Up-Island towns move DAS cell plans forward
Selectmen in Aquinnah, Chilmark, and West Tisbury last month signed a memorandum of understanding (MOU) outlining their agreement to share the costs to facilitate the creation of a distributed antenna system to serve the three up-Island towns.
The towns expect to issue a request for proposals (RFP) by May 1 said Aquinnah town coordinator Jeff Burgoyne. Several companies have already shown an interest in providing a communication infrastructure network for wireless telephone carriers.
A distributed antenna system (DAS) relies on a series of radio access nodes (RAN) connected to small antennas set on telephone poles, or poles erected for that specific purpose, to distribute cellular telephone signals. Although the range is considerably less, the DAS appeals to communities where a high conventional tower is unwelcome but wireless telephone service is poor.
Initially the plan is to have the system include areas with well-known poor cell phone reception, including the Moshup Trail loop in Aquinnah, North Road in Chilmark, Menemsha village and South Road extending to Alley's in West Tisbury.
The one-page memorandum stipulates that the towns will cooperate to issue an RFP, evaluate the responses and work with legal and technical consultants. The expenses will be shared in a process yet to be determined. At the request of West Tisbury, the MOU includes a limit of $2,500.
Following the successful completion of the contract phase and the selection of a DAS builder the MOU states that the towns will execute a separate agreement covering the governance and oversight of the DAS deployment and business management operations.
The examination of the DAS alternative began in Aquinnah more than two years ago when voters mounted a multi-pronged effort to take control of the town's wireless future and prevent the erection of a tower by creating a wireless overlay district that would allow for the placement of DAS equipment at the town landfill.
Aquinnah then sought to cooperate with Chilmark and West Tisbury. Although the towns could potentially earn some income from a DAS, the selectmen said their goal is to provide better wireless service for residents and visitors, which has a public safety component, and buttress efforts to guard against cell towers.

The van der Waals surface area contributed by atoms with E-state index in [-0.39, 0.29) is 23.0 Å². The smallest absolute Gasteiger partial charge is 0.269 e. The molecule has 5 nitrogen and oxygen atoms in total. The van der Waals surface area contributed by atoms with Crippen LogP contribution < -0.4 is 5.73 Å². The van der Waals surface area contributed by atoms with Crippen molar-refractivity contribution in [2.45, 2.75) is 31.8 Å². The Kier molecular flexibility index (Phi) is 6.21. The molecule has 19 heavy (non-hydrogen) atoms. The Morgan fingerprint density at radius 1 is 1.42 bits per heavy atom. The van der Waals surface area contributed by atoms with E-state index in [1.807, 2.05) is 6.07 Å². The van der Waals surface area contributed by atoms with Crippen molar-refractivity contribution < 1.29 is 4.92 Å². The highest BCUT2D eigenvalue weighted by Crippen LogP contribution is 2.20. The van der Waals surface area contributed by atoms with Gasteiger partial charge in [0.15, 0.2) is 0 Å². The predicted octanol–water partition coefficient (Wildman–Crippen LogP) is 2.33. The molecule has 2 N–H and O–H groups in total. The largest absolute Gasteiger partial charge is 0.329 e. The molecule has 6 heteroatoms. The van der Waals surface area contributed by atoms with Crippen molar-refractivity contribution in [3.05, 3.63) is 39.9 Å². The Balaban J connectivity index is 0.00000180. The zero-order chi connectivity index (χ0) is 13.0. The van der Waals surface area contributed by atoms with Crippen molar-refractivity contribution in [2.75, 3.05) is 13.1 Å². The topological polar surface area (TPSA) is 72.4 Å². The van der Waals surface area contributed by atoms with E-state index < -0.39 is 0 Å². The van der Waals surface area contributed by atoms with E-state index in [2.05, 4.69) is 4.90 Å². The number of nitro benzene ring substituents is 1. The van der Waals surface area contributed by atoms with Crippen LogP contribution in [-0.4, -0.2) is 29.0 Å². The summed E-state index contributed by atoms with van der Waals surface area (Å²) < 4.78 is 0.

Camille Rose, chairman of the Aquinnah board of selectmen, described the MOU signed last month as a milestone in the effort to create a DAS. "We are really on our way," she said. "We are working together to accomplish this."
Ms. Rose said extending service along Moshup Trail has an important public safety component because of the popularity of the Land Bank Beach and Philbin Beach.
Chilmark selectman J.B. Riggs Parker, point man for his board on cell phone issues, said the DAS system is promising. "We are looking forward to issuing an RFP to see how much interest there is on the part of providers," he said.
The federal Telecommunication Act of 1996 (TCA) limits the obstacles towns may place in the way of wireless communication companies seeking to provide service where there is a lack of coverage. In some cases cellular companies prefer to cooperate with towns rather than fight in court over a cell tower and opt to use a DAS.
Under the current scenario, a company selected by the towns would pay all the costs of erecting a DAS. That company would then lease its system to major wireless service providers.
Many factors can contribute to the cost of a DAS. In the best scenario, the system provider utilizes existing but unused fiber optic cable, so-called dark cable, and existing telephone poles.
Construction costs rise when the company needs to string new fiber optic cable, erect new poles, and bury lines. Terrain and time of year are factors in signal strength, which may vary from a quarter mile to more than half a mile, according to industry experts. For example, a signal will be stronger when trees are bare of leaves.
An average tower may emit 50 to 100 watts and have a range of five miles. A DAS system uses approximately 10 watts, but signal strength is a two-way street. The user's cell phone, which operates with less than a watt of power, is a miniature transmitter that must also be able to reach the DAS antenna or tower.